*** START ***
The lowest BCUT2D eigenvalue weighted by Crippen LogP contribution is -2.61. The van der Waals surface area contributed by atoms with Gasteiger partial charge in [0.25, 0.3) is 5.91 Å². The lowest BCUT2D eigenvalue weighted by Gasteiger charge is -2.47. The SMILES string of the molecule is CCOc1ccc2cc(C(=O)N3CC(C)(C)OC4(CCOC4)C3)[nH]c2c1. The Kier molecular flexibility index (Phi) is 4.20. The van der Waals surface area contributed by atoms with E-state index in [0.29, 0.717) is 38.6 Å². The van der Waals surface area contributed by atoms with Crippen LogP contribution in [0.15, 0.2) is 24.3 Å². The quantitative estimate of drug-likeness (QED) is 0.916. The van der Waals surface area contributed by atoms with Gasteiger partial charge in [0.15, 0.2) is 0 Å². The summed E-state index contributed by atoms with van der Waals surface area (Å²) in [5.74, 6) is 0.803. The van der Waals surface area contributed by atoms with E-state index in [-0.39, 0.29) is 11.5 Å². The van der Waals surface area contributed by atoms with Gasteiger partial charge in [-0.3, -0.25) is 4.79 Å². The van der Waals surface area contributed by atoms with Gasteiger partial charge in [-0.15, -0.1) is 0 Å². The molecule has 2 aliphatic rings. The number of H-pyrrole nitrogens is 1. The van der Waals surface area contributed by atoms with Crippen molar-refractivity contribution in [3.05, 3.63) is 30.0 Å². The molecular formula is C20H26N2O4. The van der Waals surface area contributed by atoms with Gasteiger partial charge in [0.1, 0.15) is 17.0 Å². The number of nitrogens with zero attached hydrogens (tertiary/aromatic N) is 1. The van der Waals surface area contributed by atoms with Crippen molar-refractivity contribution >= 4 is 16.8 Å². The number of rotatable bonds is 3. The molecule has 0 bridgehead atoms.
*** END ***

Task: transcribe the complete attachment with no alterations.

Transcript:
The lowest BCUT2D eigenvalue weighted by Crippen LogP contribution is -2.61. The van der Waals surface area contributed by atoms with Gasteiger partial charge in [0.25, 0.3) is 5.91 Å². The lowest BCUT2D eigenvalue weighted by Gasteiger charge is -2.47. The SMILES string of the molecule is CCOc1ccc2cc(C(=O)N3CC(C)(C)OC4(CCOC4)C3)[nH]c2c1. The Kier molecular flexibility index (Phi) is 4.20. The van der Waals surface area contributed by atoms with E-state index in [0.29, 0.717) is 38.6 Å². The van der Waals surface area contributed by atoms with Crippen LogP contribution in [0.15, 0.2) is 24.3 Å². The quantitative estimate of drug-likeness (QED) is 0.916. The van der Waals surface area contributed by atoms with Gasteiger partial charge in [0.15, 0.2) is 0 Å². The summed E-state index contributed by atoms with van der Waals surface area (Å²) in [5.74, 6) is 0.803. The van der Waals surface area contributed by atoms with E-state index in [-0.39, 0.29) is 11.5 Å². The van der Waals surface area contributed by atoms with Gasteiger partial charge in [-0.3, -0.25) is 4.79 Å². The van der Waals surface area contributed by atoms with Gasteiger partial charge in [-0.15, -0.1) is 0 Å². The molecule has 2 aliphatic rings. The number of H-pyrrole nitrogens is 1. The van der Waals surface area contributed by atoms with Crippen molar-refractivity contribution in [3.05, 3.63) is 30.0 Å². The molecular formula is C20H26N2O4. The van der Waals surface area contributed by atoms with Gasteiger partial charge in [0.1, 0.15) is 17.0 Å². The number of nitrogens with zero attached hydrogens (tertiary/aromatic N) is 1. The van der Waals surface area contributed by atoms with Crippen molar-refractivity contribution >= 4 is 16.8 Å². The number of rotatable bonds is 3. The molecule has 0 bridgehead atoms.